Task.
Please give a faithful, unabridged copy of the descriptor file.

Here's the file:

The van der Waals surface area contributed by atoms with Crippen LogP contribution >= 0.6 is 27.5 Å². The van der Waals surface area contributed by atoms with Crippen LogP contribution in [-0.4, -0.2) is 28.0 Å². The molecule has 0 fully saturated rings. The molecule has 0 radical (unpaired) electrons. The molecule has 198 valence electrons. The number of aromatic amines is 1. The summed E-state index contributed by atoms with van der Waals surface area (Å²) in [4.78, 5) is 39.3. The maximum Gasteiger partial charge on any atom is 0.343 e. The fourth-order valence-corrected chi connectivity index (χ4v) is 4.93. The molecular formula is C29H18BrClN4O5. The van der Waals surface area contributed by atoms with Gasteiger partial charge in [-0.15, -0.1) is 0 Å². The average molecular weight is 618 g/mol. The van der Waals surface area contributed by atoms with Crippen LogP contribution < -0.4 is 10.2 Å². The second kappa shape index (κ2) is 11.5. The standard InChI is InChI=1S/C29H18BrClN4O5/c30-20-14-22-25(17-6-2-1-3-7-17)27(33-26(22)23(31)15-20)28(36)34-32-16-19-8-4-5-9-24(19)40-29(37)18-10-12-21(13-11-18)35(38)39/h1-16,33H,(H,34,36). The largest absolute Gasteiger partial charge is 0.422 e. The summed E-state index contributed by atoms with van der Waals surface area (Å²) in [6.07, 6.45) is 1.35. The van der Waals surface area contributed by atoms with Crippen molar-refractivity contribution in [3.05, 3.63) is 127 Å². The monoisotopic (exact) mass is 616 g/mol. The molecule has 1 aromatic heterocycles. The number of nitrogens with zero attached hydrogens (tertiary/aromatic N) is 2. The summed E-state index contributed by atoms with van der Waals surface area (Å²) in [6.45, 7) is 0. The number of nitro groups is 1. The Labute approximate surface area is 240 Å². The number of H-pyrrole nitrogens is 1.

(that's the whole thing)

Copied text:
The van der Waals surface area contributed by atoms with Crippen LogP contribution >= 0.6 is 27.5 Å². The van der Waals surface area contributed by atoms with Crippen LogP contribution in [-0.4, -0.2) is 28.0 Å². The molecule has 0 fully saturated rings. The molecule has 0 radical (unpaired) electrons. The molecule has 198 valence electrons. The number of aromatic amines is 1. The summed E-state index contributed by atoms with van der Waals surface area (Å²) in [4.78, 5) is 39.3. The maximum Gasteiger partial charge on any atom is 0.343 e. The fourth-order valence-corrected chi connectivity index (χ4v) is 4.93. The molecular formula is C29H18BrClN4O5. The van der Waals surface area contributed by atoms with Gasteiger partial charge in [-0.15, -0.1) is 0 Å². The average molecular weight is 618 g/mol. The van der Waals surface area contributed by atoms with Crippen LogP contribution < -0.4 is 10.2 Å². The second kappa shape index (κ2) is 11.5. The standard InChI is InChI=1S/C29H18BrClN4O5/c30-20-14-22-25(17-6-2-1-3-7-17)27(33-26(22)23(31)15-20)28(36)34-32-16-19-8-4-5-9-24(19)40-29(37)18-10-12-21(13-11-18)35(38)39/h1-16,33H,(H,34,36). The largest absolute Gasteiger partial charge is 0.422 e. The summed E-state index contributed by atoms with van der Waals surface area (Å²) in [6.07, 6.45) is 1.35. The van der Waals surface area contributed by atoms with Crippen molar-refractivity contribution in [3.05, 3.63) is 127 Å². The monoisotopic (exact) mass is 616 g/mol. The molecule has 1 aromatic heterocycles. The number of nitrogens with zero attached hydrogens (tertiary/aromatic N) is 2. The summed E-state index contributed by atoms with van der Waals surface area (Å²) in [6.45, 7) is 0. The number of nitro groups is 1. The Labute approximate surface area is 240 Å². The number of H-pyrrole nitrogens is 1.